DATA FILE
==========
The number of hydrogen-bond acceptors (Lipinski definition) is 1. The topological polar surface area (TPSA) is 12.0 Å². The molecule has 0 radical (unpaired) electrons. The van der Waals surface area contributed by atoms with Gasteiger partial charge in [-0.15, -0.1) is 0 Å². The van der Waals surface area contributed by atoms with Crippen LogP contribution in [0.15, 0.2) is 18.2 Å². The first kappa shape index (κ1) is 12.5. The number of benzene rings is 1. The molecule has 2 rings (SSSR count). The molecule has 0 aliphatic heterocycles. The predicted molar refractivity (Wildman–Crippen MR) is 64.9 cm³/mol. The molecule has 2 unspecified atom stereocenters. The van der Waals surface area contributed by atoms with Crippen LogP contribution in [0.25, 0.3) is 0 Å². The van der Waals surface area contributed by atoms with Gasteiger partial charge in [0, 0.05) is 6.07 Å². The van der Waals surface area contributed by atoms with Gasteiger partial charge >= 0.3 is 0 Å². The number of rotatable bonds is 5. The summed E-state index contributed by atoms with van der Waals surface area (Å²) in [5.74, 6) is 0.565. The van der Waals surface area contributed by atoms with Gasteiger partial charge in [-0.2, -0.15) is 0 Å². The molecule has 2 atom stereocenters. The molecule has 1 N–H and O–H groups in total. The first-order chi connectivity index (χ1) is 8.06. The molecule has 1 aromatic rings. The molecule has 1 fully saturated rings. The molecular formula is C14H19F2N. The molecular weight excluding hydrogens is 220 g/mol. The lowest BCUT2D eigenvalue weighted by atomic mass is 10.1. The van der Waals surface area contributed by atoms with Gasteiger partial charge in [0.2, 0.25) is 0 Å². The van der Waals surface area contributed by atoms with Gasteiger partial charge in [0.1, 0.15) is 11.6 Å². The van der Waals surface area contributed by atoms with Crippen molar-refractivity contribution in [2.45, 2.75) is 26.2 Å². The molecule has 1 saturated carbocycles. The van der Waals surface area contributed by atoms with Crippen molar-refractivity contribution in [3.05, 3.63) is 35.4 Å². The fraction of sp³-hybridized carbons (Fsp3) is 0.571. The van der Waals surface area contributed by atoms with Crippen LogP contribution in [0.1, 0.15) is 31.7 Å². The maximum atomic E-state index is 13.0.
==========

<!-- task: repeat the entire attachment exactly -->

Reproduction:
The number of hydrogen-bond acceptors (Lipinski definition) is 1. The topological polar surface area (TPSA) is 12.0 Å². The molecule has 0 radical (unpaired) electrons. The van der Waals surface area contributed by atoms with Gasteiger partial charge in [-0.15, -0.1) is 0 Å². The van der Waals surface area contributed by atoms with Crippen LogP contribution in [0.15, 0.2) is 18.2 Å². The first kappa shape index (κ1) is 12.5. The number of benzene rings is 1. The molecule has 2 rings (SSSR count). The molecule has 0 aliphatic heterocycles. The predicted molar refractivity (Wildman–Crippen MR) is 64.9 cm³/mol. The molecule has 2 unspecified atom stereocenters. The van der Waals surface area contributed by atoms with Crippen LogP contribution in [0.25, 0.3) is 0 Å². The van der Waals surface area contributed by atoms with Gasteiger partial charge in [0, 0.05) is 6.07 Å². The van der Waals surface area contributed by atoms with Gasteiger partial charge >= 0.3 is 0 Å². The number of rotatable bonds is 5. The summed E-state index contributed by atoms with van der Waals surface area (Å²) in [5.74, 6) is 0.565. The van der Waals surface area contributed by atoms with Gasteiger partial charge in [-0.2, -0.15) is 0 Å². The molecule has 2 atom stereocenters. The molecule has 1 N–H and O–H groups in total. The first-order chi connectivity index (χ1) is 8.06. The molecule has 1 aromatic rings. The molecule has 1 fully saturated rings. The molecular formula is C14H19F2N. The molecular weight excluding hydrogens is 220 g/mol. The lowest BCUT2D eigenvalue weighted by atomic mass is 10.1. The van der Waals surface area contributed by atoms with Gasteiger partial charge in [0.2, 0.25) is 0 Å². The van der Waals surface area contributed by atoms with Gasteiger partial charge in [0.1, 0.15) is 11.6 Å². The van der Waals surface area contributed by atoms with Crippen molar-refractivity contribution in [2.45, 2.75) is 26.2 Å². The molecule has 1 saturated carbocycles. The van der Waals surface area contributed by atoms with Crippen molar-refractivity contribution in [3.05, 3.63) is 35.4 Å². The fraction of sp³-hybridized carbons (Fsp3) is 0.571. The van der Waals surface area contributed by atoms with Crippen LogP contribution in [0.1, 0.15) is 31.7 Å². The maximum atomic E-state index is 13.0.